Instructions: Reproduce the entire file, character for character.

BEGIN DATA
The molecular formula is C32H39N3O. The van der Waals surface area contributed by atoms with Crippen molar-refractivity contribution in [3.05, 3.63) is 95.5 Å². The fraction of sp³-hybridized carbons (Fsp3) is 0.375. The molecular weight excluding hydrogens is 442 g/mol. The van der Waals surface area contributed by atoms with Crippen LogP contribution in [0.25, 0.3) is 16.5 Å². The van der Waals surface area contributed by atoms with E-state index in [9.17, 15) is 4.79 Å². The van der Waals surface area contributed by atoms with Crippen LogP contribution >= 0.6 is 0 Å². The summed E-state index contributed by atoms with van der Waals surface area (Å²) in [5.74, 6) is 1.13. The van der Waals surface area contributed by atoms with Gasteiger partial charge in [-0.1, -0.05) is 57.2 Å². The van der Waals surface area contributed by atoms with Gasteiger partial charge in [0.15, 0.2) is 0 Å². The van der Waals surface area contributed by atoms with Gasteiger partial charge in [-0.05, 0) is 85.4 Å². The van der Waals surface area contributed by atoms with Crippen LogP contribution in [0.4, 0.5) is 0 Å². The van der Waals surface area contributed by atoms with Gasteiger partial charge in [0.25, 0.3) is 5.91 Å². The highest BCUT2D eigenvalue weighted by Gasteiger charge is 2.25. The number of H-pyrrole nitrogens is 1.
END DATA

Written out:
The molecular formula is C32H39N3O. The van der Waals surface area contributed by atoms with Crippen molar-refractivity contribution in [3.05, 3.63) is 95.5 Å². The fraction of sp³-hybridized carbons (Fsp3) is 0.375. The molecular weight excluding hydrogens is 442 g/mol. The van der Waals surface area contributed by atoms with Crippen LogP contribution in [0.25, 0.3) is 16.5 Å². The van der Waals surface area contributed by atoms with E-state index in [9.17, 15) is 4.79 Å². The van der Waals surface area contributed by atoms with Crippen LogP contribution >= 0.6 is 0 Å². The summed E-state index contributed by atoms with van der Waals surface area (Å²) in [5.74, 6) is 1.13. The van der Waals surface area contributed by atoms with Gasteiger partial charge in [-0.1, -0.05) is 57.2 Å². The van der Waals surface area contributed by atoms with Gasteiger partial charge in [0.15, 0.2) is 0 Å². The van der Waals surface area contributed by atoms with Gasteiger partial charge in [-0.05, 0) is 85.4 Å². The van der Waals surface area contributed by atoms with Crippen LogP contribution in [0.4, 0.5) is 0 Å². The van der Waals surface area contributed by atoms with Gasteiger partial charge in [0.25, 0.3) is 5.91 Å². The highest BCUT2D eigenvalue weighted by Gasteiger charge is 2.25. The number of H-pyrrole nitrogens is 1.